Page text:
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Gossip and Life After Death #673

04/16/2021 05:50:00 PM


Rabbi Irwin Huberman

Parashat Tazria-Metzora
Gossip and Life After Death

Perhaps the most frequently asked question in Judaism is: “What happens to us after we die?”

If only we knew. And, like most questions within Judaism, our rabbis have posited as many answers as there are “stars in the sky.”

But one answer touches me perhaps more than any other. And it comes from one of our greatest Kabbalistic masters, Rabbi Isaac Luria (1534-1574), otherwise known as the Ari.

Within the Kabbalistic tradition, heaven is not a place populated by butterflies, rainbows and harp music.

It is where we live with our angels, who emanate from the spiritual energy we produce. The question is, asked the Ari, in that world of truth, will there be more good angels than bad angels to accompany us?

Often, when we read this week’s double Torah portion, Tazria-Metzora, there is a tendency to turn away from the many descriptions of bodily functions, fluids and diseases. 

The Torah, in its attention to public health, eerily parallels current pandemic guidelines. It calls for someone who contracts a skin disease called tzara’at to mask up over their upper lip and to quarantine from the community for 14 days.

But what most interested the Ari, was the cause of tzara’at and its potential link to — lashon hara — gossip, slander and words that insult and vilify others.

Later in the Biblical narrative, Moses’ sister, Miriam, contracts this disease, and our rabbis note that it appears soon after she gossips against Moses’ new wife, who hailed from Cush, a northern African nation.

Miriam is banished from the camp for 14 days, providing her with time — our rabbis speculate — to heal physically and spirituality.

But the Ari sees more. He envisions a world where what comes out of our mouths — especially gossip and destructive words — actually takes physical shape and follows us through our lifetimes and into the world to come.

Our tradition has a certain view of angels. Some are spiritual beings, who carry out God’s instructions. But there are other spiritual entities who take shape through our words.

If you can imagine the energy of both positive and negative words surrounding us through our lives, then you can better understand how our mystic tradition looks at angels — and the world to come.

Everyone knows the feeling that follows when lashon hara is spoken. Indeed, this world is moving in an unacceptable direction, where mocking peoples’ lives, their physical appearance, their misfortunes and their inadequacies has become public sport.

Usually, speaking ill of another person — engaging in lashon hara — serves only to heighten superficiality. And, indeed, when we give in to that shallow part of us, the Torah teaches that we become afflicted with an external disease.

Hence, the connection to tzara’at

So many, who have experienced near death experiences emphatically state that they observed “the events of my life flash by.” The Kabbalists believe that in that world of truth, the full body of our own behavior will be reviewed and criticized based on our actions and our use of words.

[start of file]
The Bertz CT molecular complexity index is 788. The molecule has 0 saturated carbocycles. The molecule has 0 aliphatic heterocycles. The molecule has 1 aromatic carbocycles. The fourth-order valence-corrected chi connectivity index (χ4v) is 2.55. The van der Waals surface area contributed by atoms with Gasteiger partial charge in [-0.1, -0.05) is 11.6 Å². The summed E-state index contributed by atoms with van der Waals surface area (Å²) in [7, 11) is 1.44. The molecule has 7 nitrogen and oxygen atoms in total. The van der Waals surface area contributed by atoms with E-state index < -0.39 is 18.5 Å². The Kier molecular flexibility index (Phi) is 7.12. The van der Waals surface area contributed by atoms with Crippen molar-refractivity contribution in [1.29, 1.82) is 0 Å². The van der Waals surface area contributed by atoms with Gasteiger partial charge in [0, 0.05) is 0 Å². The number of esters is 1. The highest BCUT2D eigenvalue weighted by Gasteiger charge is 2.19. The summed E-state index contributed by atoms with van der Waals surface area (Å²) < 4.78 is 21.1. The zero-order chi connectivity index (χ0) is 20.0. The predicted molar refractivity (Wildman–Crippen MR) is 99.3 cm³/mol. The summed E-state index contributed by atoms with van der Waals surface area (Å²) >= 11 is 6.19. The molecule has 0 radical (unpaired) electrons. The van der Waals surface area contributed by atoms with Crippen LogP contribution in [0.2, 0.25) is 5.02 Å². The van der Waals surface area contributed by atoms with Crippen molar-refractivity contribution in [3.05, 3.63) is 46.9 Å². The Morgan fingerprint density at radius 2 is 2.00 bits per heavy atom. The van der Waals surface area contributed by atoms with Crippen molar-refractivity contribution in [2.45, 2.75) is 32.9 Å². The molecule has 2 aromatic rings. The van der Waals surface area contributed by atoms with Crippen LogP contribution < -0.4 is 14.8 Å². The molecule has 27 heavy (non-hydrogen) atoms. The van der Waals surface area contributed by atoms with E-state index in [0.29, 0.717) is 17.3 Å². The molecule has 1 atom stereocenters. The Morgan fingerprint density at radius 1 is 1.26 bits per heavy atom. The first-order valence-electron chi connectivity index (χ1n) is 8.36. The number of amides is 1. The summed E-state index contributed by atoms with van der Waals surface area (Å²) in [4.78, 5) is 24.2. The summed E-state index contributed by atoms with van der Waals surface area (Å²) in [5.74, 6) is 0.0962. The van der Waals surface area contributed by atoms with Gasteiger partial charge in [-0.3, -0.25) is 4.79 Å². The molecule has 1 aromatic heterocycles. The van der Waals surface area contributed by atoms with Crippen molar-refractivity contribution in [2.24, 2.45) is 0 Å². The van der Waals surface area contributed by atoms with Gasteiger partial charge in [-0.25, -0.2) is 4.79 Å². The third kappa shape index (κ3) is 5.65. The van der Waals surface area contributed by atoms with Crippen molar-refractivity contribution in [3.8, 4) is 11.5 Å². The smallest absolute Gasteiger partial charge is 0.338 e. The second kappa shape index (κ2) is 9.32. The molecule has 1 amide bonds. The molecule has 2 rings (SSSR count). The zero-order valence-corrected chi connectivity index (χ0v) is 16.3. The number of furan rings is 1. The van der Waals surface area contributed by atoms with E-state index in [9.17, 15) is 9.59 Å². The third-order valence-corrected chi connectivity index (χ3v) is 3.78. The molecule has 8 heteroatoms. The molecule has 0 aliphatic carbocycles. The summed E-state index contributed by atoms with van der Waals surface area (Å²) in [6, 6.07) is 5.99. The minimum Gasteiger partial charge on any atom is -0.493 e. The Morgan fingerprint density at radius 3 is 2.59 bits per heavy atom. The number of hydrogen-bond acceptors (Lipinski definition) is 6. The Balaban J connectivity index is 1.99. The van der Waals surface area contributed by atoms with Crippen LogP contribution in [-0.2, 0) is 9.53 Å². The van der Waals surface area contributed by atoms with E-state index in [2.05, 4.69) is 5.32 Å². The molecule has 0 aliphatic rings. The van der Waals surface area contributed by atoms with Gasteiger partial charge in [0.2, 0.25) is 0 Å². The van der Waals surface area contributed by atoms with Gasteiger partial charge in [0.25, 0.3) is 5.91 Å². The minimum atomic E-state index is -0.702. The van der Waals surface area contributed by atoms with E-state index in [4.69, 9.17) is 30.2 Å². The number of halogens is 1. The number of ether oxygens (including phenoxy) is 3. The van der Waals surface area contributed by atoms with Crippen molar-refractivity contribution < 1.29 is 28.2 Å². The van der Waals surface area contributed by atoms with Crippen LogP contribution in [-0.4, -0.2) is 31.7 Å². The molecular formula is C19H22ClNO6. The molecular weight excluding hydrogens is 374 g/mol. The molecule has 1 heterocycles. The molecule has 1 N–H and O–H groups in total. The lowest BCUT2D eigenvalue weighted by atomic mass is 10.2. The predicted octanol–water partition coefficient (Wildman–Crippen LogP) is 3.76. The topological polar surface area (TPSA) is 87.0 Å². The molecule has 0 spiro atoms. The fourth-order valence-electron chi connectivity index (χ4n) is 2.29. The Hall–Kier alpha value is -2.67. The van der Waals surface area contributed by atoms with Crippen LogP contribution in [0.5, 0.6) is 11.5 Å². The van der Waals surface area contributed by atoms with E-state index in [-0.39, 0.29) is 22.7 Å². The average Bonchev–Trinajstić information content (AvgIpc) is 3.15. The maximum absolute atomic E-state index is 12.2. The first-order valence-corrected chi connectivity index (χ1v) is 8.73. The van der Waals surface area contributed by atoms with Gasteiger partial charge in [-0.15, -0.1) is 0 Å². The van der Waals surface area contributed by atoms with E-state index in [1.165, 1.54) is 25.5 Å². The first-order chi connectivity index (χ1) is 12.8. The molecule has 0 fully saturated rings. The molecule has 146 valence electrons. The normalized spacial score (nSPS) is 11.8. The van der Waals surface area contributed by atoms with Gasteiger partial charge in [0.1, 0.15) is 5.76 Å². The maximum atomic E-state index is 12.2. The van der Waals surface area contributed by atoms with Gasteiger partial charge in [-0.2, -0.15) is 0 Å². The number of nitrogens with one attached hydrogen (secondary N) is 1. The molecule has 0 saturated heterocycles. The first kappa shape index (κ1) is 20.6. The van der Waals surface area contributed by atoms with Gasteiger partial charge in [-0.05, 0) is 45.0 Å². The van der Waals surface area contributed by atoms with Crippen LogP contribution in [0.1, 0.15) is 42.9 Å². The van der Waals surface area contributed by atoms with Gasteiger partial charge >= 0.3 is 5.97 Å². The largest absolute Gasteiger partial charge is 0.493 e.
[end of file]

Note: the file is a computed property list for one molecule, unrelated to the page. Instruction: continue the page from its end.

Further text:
Our good angels will bring us peace, knowing we have done the right thing so many times. Our bad angels will prosecute us based on the times we have not.

Therefore, why not aspire in this lifetime to build a world that gives life to more good angels?

Each of us wants to grow and develop into something better. We aspire toward a life of meaning.

But when we gossip — when we attack others, when we focus on the faults of someone else, we state: “I am fine — it’s the other person who is wrong.”

And in that, we stagnate — if not regress.

The riff followed by some of our greatest rabbis, based on this week’s somewhat unpleasant Torah reading, forms a connection between our physical and spiritual health.

Keep too much stress inside, and your heart may falter.

Fail to isolate or mask yourself during sickness, and you may infect others.

Use words to hurt or destroy, and those bad angels will not only misdirect you during this lifetime — but will also become your prosecutors in the world to come.

I can’t guarantee that the Ari’s teaching is entirely accurate, but it speaks deeply to me as we commit to break away from a world that increasingly uses words to destroy rather than build.

I believe that the Ari’s teaching is good advice for this world, for once we are gone, there is no way to correct or erase the negative words that sometimes leak from our lips. Indeed, once those words are spoken, the feathers cannot be put back into the pillow.

There are so many ways to communicate these days — so many words surround us. Can a “little” lashon hara hurt anyone? Yes. The Talmud teaches that each word we speak possesses the potential to pierce someone’s soul like an arrow.

Each of us has been hurt by gossip. The Torah instructs us to honor others as ourselves.

Even more reason to follow the Ari’s teaching. May each of us live this life to the fullest — bringing light to others through our words and deeds.

And, let only our best angels follow us into the world to come, for ultimately, we are the judges of our own truth.

In the end, we will ask ourselves, have our words been kind?

And which angels will follow us into that mysterious but inevitable world to come?

Shabbat shalom, v’kol tuv.

Rabbi Irwin Huberman


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